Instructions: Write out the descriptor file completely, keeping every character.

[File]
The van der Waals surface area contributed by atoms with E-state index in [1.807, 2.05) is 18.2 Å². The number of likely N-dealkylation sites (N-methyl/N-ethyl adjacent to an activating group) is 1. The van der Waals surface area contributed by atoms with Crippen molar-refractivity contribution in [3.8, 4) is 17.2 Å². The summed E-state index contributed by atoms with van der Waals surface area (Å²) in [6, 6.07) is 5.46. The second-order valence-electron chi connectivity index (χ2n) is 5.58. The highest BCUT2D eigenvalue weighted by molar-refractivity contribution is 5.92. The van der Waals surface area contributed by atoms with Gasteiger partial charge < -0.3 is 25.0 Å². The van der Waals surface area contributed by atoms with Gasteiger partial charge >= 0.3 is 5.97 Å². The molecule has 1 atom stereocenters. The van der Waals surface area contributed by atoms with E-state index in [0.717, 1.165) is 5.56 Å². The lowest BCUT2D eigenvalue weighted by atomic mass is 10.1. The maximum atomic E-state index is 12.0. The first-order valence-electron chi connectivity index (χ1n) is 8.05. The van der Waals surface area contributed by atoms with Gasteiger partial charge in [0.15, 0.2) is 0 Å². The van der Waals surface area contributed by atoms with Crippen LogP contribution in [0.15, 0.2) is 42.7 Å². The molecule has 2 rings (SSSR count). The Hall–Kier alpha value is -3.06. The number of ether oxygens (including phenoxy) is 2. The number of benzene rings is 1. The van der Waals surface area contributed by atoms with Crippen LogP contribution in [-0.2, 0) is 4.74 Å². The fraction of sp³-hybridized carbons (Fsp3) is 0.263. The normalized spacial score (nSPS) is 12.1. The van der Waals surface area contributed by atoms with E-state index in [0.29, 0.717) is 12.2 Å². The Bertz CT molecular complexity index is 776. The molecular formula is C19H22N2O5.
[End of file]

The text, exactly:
The van der Waals surface area contributed by atoms with E-state index in [1.807, 2.05) is 18.2 Å². The number of likely N-dealkylation sites (N-methyl/N-ethyl adjacent to an activating group) is 1. The van der Waals surface area contributed by atoms with Crippen molar-refractivity contribution in [3.8, 4) is 17.2 Å². The summed E-state index contributed by atoms with van der Waals surface area (Å²) in [6, 6.07) is 5.46. The second-order valence-electron chi connectivity index (χ2n) is 5.58. The highest BCUT2D eigenvalue weighted by molar-refractivity contribution is 5.92. The van der Waals surface area contributed by atoms with Gasteiger partial charge < -0.3 is 25.0 Å². The van der Waals surface area contributed by atoms with Gasteiger partial charge >= 0.3 is 5.97 Å². The molecule has 1 atom stereocenters. The van der Waals surface area contributed by atoms with E-state index in [0.717, 1.165) is 5.56 Å². The lowest BCUT2D eigenvalue weighted by atomic mass is 10.1. The maximum atomic E-state index is 12.0. The first-order valence-electron chi connectivity index (χ1n) is 8.05. The van der Waals surface area contributed by atoms with Gasteiger partial charge in [0.15, 0.2) is 0 Å². The van der Waals surface area contributed by atoms with Crippen LogP contribution in [0.15, 0.2) is 42.7 Å². The molecule has 2 rings (SSSR count). The Hall–Kier alpha value is -3.06. The number of ether oxygens (including phenoxy) is 2. The number of benzene rings is 1. The van der Waals surface area contributed by atoms with Crippen LogP contribution in [-0.2, 0) is 4.74 Å². The fraction of sp³-hybridized carbons (Fsp3) is 0.263. The normalized spacial score (nSPS) is 12.1. The van der Waals surface area contributed by atoms with E-state index in [0.29, 0.717) is 12.2 Å². The Bertz CT molecular complexity index is 776. The molecular formula is C19H22N2O5.